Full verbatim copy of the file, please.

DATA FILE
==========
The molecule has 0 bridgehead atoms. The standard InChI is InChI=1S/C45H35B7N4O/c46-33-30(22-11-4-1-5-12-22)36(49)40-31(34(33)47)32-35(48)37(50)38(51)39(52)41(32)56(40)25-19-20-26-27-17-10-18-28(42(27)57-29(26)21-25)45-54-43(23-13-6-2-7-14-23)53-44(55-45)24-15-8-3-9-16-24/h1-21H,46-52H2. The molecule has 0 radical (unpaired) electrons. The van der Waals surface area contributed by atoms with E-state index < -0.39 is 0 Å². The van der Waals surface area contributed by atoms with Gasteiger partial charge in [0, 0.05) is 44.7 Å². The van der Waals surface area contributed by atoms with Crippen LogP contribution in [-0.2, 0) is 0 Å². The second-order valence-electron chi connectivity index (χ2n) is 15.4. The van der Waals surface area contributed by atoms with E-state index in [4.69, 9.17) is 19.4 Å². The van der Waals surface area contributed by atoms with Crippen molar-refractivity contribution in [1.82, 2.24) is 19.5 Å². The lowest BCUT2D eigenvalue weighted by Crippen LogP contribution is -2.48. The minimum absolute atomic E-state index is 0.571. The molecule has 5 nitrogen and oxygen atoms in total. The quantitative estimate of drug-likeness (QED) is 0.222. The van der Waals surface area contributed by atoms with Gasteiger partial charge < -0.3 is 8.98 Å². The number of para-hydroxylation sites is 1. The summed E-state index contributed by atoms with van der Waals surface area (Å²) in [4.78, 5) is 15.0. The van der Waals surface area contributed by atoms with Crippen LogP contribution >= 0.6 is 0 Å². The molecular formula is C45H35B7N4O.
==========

The molecule has 0 bridgehead atoms. The standard InChI is InChI=1S/C45H35B7N4O/c46-33-30(22-11-4-1-5-12-22)36(49)40-31(34(33)47)32-35(48)37(50)38(51)39(52)41(32)56(40)25-19-20-26-27-17-10-18-28(42(27)57-29(26)21-25)45-54-43(23-13-6-2-7-14-23)53-44(55-45)24-15-8-3-9-16-24/h1-21H,46-52H2. The molecule has 0 radical (unpaired) electrons. The van der Waals surface area contributed by atoms with E-state index < -0.39 is 0 Å². The van der Waals surface area contributed by atoms with Gasteiger partial charge in [0, 0.05) is 44.7 Å². The van der Waals surface area contributed by atoms with Crippen LogP contribution in [-0.2, 0) is 0 Å². The second-order valence-electron chi connectivity index (χ2n) is 15.4. The van der Waals surface area contributed by atoms with E-state index in [4.69, 9.17) is 19.4 Å². The van der Waals surface area contributed by atoms with Crippen molar-refractivity contribution in [1.82, 2.24) is 19.5 Å². The lowest BCUT2D eigenvalue weighted by Crippen LogP contribution is -2.48. The minimum absolute atomic E-state index is 0.571. The molecule has 5 nitrogen and oxygen atoms in total. The quantitative estimate of drug-likeness (QED) is 0.222. The van der Waals surface area contributed by atoms with Gasteiger partial charge < -0.3 is 8.98 Å². The number of para-hydroxylation sites is 1. The summed E-state index contributed by atoms with van der Waals surface area (Å²) in [4.78, 5) is 15.0. The van der Waals surface area contributed by atoms with Crippen LogP contribution >= 0.6 is 0 Å². The molecular formula is C45H35B7N4O.